GREAT BARRIER REEF
// Outlook Report 2014
The overall risk associated with coastal development has increased since 2009 because the implications and extent of several key threats (for example modifications to coastal habitats) are now better understood. However, the effectiveness of management in relation to coastal development has not improved overall (see Section 7.3.10). The overall risk associated with direct use is medium – noting that, as in 2009, fishing stands out as being associated with several threats considered to be high and very high risk. Increased management attention to the remaining impacts of fishing has not yet significantly reduced risk levels (though understanding has improved). There have been reductions in resourcing for fisheries management with flow-on effects on monitoring and reporting. Trawling is known to present significant risks for deep-water skates, several rays and sea snakes, and there is the capacity for trawl activity to increase under existing management arrangements. Additionally, an increase in coastal population and changing demographics could lead to increased risk from recreational fishing, especially given recent information on non-compliance rates (see Section 5.4.3). Port activities are the largest contributor to dredging and disposal of dredge material in the Region (with tourism developments usually a smaller contributor). Proposals to dispose of dredge material on the seafloor are projected to increase with continued port development. The consequences for biodiversity and some heritage values within the footprint of dredging sites are serious and possibly irreversible. There is emerging concern that resuspension of sediment could affect the condition of values over a broad scale and long timeframes (see Section 5.5), adding further pressure to already declining inshore ecosystems and affecting aesthetic beauty and cultural practices.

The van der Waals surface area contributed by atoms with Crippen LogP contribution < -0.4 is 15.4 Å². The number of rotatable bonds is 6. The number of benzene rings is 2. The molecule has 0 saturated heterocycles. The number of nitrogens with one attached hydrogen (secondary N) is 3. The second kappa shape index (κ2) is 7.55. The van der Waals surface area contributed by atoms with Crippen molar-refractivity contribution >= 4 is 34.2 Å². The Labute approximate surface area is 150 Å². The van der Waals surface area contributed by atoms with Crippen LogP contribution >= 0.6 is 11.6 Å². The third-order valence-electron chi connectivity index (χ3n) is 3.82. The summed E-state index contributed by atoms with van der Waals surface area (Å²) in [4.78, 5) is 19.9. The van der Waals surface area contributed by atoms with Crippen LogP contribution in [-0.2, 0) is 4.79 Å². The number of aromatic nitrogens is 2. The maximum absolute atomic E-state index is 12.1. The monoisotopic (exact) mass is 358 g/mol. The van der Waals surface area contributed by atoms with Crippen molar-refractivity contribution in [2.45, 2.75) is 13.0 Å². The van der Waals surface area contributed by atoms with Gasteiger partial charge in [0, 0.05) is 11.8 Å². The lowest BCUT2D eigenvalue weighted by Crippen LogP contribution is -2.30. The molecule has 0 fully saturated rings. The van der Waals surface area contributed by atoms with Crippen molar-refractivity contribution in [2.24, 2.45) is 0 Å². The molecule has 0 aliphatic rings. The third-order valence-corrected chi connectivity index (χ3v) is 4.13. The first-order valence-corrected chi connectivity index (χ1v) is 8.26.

Management is least effective for some of the highest risk areas.
Figure 9.5 Management effectiveness, impacts and risk associated with factors influencing the Region’s values
Impact grades (Chapters 5 and 6), the effectiveness of current protection and management (Chapter 7), and overarching risk levels are shown for factors influencing the Region’s values, including for component activities of direct use. The influencing factors that present the highest overall risk to the Region’s values have their origins outside the Region. Higher risk also corresponds with uses and influencing factors that have both higher impact on values and weaker management effectiveness. The effectiveness of management was assessed in an independent assessment (based on the six elements: understanding of context; planning; financial, staffing and information inputs; management systems and processes; delivery of outputs and achievement of outcomes) — see Chapter 7 for a full discussion. The assessment of management effectiveness for the topic of climate change is only in relation to management measures undertaken specifically to protect and manage the Great Barrier Reef.